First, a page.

Volumen 1 :: Shane Hickey
Volumen 2 :: Doug Smith
Volumen^2 :: Bryan Hickey
bKCAWCK :: Chris Bacon
Volumen Beta :: Bob Marshall

Shane Hickey Volumen 1
Shane Hickey

As the introverted boy genius of VOLUMEN, it most often falls to Shane to write the songs that make the whole world sing and the young girls cry. When he’s not singing about underwater lovemaking or playing video games for 36 hours straight (passions which, as reliable sources inform, he enjoys more or less equally), Shane can usually be found pressing wildflowers in his lockable Holly Hobby diary (combination: 3-23-16) or walking and reading Popular Mechanics at the same time. He is also a world class mental archivist of nearly-forgotten pop acts of the early 1980s and an unrepentant fan of some of the fruitiest music ever recorded. In fact, the last male bonding I did with Shane was over our shared love of the Art of Noise, and the Magnetic Fields album Holiday.

Here's some articles and other random press for your viewing pleasure.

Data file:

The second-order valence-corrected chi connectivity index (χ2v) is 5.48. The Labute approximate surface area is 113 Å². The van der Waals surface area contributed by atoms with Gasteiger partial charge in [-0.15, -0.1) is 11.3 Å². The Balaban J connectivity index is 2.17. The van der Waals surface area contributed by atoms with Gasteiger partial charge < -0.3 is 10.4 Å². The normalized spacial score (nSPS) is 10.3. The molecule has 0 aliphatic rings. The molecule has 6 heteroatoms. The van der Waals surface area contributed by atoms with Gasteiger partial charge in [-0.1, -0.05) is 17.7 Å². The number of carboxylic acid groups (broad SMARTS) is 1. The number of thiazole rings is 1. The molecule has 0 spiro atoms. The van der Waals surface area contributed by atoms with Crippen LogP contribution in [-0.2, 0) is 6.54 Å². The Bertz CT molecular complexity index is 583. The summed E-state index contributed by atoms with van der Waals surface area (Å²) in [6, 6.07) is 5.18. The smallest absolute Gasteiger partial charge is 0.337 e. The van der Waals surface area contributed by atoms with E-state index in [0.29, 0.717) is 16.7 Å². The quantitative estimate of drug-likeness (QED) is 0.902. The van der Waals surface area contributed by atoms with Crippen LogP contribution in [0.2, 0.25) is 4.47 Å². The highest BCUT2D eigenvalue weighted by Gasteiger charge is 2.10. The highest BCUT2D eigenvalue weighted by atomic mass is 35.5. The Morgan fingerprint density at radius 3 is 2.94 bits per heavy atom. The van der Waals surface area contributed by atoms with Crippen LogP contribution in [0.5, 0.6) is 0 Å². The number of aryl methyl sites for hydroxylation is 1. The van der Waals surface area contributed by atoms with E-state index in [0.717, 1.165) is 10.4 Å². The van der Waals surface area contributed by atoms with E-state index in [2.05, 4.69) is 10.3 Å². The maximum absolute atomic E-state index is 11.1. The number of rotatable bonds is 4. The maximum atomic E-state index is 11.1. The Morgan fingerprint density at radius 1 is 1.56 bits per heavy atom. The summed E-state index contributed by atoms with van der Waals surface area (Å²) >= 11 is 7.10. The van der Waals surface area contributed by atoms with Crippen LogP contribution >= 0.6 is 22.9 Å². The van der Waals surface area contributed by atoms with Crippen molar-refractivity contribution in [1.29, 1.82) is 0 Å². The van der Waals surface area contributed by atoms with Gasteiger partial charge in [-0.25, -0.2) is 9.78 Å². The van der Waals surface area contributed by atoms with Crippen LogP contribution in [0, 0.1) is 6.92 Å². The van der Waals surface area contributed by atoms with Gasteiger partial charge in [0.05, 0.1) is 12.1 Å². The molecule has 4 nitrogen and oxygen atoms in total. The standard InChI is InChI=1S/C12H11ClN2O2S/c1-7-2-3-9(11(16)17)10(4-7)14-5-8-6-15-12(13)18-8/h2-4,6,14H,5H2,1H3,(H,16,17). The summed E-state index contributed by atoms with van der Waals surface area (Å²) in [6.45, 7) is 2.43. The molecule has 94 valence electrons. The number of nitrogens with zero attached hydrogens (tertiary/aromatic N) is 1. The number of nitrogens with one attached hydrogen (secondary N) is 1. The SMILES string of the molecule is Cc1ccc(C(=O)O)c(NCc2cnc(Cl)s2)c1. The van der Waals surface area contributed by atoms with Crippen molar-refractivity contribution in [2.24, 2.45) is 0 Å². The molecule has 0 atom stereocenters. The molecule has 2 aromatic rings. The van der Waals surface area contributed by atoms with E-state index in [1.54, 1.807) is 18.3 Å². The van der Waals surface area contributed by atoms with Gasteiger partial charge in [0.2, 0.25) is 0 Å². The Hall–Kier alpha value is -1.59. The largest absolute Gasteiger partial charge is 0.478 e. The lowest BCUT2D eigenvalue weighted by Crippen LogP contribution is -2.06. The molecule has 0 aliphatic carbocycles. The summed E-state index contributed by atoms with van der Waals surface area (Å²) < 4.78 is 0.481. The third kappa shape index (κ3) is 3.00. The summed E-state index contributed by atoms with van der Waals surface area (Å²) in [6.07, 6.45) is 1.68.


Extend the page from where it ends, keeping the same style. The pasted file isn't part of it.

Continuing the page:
Missoula Independent 09/21/2000
URL: View Actual Article
Title: Digital Wills- (cont.)
Author: Andy Smetanka

Volumen: How do you spell...?
All in all, a fine crop of local releases for late summer/early fall. But with the possible exception of the 9 Pound Hammer CD (the Tom Kelley-penned “The Key to Your Heart” just kills me every time), no local release has been haunting my deck with the frequency of the latest Volumen release. Pure genius. Shane Hickey and Doug Smith are the attic twins with their own made-up language, and the permanent addition of rock-solid drummer Bob Marshall and Chris Bacon on keyboards has put Volumen miles ahead of the game on How Do You Spell…?. Can you pick a favorite song? Doubtful. I’ve already been around the bush a few times with one person who likes “Why Are There So Many People in Here?” not only because it’s a great song, but also because it’s the most unassuming one on a CD littered with theme songs and songs about being in Volumen and simulated Scotch-Gard anthems (“Mighty Dwarves” is kind of the fume-huffing How Do You Spell…? equivalent of “Battle of Evermore”), and so stands out for its special plainness. Kind of like an Amish runway model. While it might not be the most erudite selection on the CD, the track that always sticks with me is the contagious “Something for the Monkey.” A few days of that stuck in my head, I start getting funny ideas around the power drill.